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Vehicle crash test system gets more thorough, harder to ace

Transportation Secretary Ray LaHood conducts a news conference Tuesday in Washington on the new vehicle safety rating system.

Associated Press

Transportation Secretary Ray LaHood conducts a news conference Tuesday in Washington on the new vehicle safety rating system.

WASHINGTON — New cars and trucks will have to work harder to make the grade in the government's safety ratings program.

The Transportation Department said the upgrades to the 5-Star Safety Rating System will make it more difficult for new vehicles to earn top scores of five stars. Consumers use the so-called "Stars on Cars" system to assess and compare a vehicle's safety value, which is posted on window stickers adorning cars and trucks in dealer lots.

The 2011 BMW 5 Series and a version of the 2011 Hyundai Sonata were the only two vehicles to receive five stars out of an initial testing of 34 vehicles. Most of the vehicles tested received four stars. The department intends to test 21 more vehicles this year.

The Toyota Camry, the best-selling passenger car in the United States, received three stars overall and the compact Nissan Versa got two stars overall, underscoring the challenges of the new system. Camrys from the 2010 model year received five stars in both front and side testing, while 2010 versions of the Versa got four stars in front and side testing.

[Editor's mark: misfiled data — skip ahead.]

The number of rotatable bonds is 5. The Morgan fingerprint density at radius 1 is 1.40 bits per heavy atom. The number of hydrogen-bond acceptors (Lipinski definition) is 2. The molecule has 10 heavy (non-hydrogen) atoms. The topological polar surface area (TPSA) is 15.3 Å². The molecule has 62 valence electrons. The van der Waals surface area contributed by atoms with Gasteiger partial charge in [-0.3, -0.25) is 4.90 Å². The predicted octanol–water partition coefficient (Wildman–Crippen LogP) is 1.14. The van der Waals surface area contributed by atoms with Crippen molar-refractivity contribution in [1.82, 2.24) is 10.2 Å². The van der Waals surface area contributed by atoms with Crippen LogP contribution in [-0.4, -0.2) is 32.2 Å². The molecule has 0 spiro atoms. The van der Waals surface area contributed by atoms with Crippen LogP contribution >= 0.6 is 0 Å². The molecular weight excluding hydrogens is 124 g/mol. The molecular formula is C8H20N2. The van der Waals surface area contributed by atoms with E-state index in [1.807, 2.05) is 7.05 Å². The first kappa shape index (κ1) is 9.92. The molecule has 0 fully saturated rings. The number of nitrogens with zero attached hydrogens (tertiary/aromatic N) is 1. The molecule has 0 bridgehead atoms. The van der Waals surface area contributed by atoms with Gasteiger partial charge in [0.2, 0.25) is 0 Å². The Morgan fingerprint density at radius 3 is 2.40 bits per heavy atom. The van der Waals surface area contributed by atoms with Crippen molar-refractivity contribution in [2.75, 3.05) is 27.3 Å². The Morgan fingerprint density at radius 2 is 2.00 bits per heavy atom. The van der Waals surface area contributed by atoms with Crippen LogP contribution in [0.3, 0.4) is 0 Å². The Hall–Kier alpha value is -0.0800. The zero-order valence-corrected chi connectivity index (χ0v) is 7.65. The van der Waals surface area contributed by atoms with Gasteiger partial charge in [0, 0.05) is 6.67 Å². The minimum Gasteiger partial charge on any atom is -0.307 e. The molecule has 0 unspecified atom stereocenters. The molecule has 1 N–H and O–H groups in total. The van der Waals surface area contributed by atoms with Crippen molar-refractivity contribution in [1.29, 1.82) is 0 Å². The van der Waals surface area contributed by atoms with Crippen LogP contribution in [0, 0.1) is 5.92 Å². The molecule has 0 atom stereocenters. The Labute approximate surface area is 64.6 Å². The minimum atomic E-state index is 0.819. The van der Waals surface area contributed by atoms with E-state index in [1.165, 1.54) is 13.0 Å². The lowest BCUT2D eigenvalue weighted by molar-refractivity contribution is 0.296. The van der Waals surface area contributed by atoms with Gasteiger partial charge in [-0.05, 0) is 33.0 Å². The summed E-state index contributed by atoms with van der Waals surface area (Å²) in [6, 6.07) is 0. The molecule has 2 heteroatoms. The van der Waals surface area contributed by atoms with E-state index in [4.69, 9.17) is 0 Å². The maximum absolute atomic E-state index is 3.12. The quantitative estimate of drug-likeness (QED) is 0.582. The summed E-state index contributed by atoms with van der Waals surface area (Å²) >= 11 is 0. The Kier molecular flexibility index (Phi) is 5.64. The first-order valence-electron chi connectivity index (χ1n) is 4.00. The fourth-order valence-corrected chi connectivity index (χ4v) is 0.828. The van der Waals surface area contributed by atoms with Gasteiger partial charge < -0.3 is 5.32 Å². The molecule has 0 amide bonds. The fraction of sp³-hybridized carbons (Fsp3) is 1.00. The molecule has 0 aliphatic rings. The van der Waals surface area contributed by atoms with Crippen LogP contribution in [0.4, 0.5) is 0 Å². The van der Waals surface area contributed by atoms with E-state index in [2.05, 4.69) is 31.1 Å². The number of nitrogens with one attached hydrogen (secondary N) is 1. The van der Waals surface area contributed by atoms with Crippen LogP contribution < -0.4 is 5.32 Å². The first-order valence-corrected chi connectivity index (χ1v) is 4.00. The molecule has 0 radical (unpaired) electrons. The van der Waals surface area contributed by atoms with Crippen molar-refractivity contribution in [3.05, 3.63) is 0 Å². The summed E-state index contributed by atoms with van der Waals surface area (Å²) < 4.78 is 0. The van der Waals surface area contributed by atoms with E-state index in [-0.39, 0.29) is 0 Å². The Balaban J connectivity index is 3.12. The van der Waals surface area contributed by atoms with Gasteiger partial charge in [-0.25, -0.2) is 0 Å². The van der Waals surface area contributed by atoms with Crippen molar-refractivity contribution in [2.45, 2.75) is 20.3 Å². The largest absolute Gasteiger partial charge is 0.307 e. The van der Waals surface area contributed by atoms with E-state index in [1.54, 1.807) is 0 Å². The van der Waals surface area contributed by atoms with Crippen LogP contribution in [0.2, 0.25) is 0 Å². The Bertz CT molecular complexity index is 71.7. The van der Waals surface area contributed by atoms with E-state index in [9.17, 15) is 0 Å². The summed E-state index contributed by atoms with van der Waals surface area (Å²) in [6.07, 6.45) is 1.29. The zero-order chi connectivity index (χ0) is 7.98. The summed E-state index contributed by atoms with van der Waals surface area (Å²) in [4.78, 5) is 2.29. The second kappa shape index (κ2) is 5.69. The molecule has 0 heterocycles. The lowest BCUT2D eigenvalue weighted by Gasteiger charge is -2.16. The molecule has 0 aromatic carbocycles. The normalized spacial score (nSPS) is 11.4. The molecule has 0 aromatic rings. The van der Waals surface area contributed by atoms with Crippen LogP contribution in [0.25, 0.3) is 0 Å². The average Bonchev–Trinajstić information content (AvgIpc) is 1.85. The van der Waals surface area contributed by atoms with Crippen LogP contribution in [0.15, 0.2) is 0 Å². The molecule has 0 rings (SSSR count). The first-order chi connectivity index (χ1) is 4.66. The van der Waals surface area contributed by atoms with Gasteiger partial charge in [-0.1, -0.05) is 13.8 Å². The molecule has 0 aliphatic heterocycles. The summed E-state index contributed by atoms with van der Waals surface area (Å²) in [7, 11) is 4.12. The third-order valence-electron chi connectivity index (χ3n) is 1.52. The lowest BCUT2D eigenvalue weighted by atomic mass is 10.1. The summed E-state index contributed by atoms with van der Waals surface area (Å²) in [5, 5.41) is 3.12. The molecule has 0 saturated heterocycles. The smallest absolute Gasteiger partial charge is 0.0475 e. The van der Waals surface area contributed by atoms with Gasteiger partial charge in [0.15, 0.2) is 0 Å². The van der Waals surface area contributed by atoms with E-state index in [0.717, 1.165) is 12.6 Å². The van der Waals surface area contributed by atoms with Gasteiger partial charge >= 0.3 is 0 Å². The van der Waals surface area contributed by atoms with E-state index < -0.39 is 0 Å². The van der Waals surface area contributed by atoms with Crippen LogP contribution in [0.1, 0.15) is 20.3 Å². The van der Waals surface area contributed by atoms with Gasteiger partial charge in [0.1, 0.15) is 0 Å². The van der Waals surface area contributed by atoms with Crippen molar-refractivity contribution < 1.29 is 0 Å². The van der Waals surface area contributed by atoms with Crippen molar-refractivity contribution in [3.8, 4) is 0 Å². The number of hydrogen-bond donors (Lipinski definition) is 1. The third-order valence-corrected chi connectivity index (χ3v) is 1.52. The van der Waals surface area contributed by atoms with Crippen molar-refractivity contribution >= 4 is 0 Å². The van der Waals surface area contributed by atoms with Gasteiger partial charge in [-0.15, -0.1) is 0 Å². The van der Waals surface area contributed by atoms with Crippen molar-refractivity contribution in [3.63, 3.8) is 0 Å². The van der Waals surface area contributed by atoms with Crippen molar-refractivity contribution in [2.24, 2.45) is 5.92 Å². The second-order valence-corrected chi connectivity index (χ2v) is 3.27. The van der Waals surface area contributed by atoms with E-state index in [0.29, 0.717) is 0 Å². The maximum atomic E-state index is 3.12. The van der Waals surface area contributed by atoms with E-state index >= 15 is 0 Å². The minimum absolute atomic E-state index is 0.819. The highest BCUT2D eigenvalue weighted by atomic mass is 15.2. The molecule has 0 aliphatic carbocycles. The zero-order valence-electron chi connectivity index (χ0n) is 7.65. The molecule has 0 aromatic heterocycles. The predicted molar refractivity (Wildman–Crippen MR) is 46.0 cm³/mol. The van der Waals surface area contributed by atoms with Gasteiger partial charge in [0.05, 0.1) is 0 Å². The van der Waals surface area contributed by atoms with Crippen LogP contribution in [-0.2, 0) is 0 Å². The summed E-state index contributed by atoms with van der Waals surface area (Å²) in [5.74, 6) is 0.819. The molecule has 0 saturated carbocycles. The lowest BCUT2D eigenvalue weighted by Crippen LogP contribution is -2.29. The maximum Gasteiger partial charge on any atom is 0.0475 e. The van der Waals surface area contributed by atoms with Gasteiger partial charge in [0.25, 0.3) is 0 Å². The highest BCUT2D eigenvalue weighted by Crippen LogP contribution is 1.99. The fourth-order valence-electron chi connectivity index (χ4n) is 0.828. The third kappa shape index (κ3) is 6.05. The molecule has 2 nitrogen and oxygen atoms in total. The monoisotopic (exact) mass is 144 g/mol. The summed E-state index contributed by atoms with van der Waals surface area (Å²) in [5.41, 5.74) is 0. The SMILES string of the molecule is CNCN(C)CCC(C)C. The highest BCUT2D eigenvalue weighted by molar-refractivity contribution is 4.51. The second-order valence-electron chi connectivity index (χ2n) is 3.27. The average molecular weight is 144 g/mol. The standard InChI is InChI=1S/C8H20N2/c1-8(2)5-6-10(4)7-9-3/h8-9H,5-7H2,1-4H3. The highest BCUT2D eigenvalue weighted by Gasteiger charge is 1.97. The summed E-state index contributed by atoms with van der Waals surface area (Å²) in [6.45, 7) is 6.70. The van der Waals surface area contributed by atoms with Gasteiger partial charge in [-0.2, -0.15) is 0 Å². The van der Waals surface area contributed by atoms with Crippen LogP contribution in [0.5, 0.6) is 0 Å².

The program, which evaluates vehicles on front-end and side-impact crashes and rollovers, was started in 1979 and has helped generate interest in safety equipment such as side-impact air bags and antirollover technology. The government decided to revamp it for the 2011 model year because too many vehicles were getting top marks, making it difficult to distinguish the best performers.

"We are raising the bar on safety," Transportation Secretary Ray LaHood said. He said the changes would subject vehicles to more rigorous crash tests and help car shoppers "navigate a crowded marketplace with trustworthy and objective safety analysis."

The ratings range from one to five stars, with five stars being the highest and one star being the lowest.

For the first time, the tests will include dummies representing women. The dummies also will collect data about a wider variety of injuries.

Consumers will not be able to compare a score of a new 2011 model year vehicle with results of a 2010 model year vehicle because of the changes. The window sticker affixed to vehicles at dealerships will need to be redesigned and will not include the overall score until the 2012 model year. Vehicles that have not been tested will be listed as "not rated."

fast facts

The new system for crash results

• Adds overall score combining front, side and rollover tests, compares results with average risk of injury and potential for rollover of other vehicles.

• For the first time, includes dummies representing women.

• Takes into account crash-prevention technologies and a new test that simulates a car striking a pole or a tree.

Test results

See how tested vehicles scored at safercar.gov.

Vehicle crash test system gets more thorough, harder to ace 10/05/10 [Last modified: Tuesday, October 5, 2010 11:01pm]

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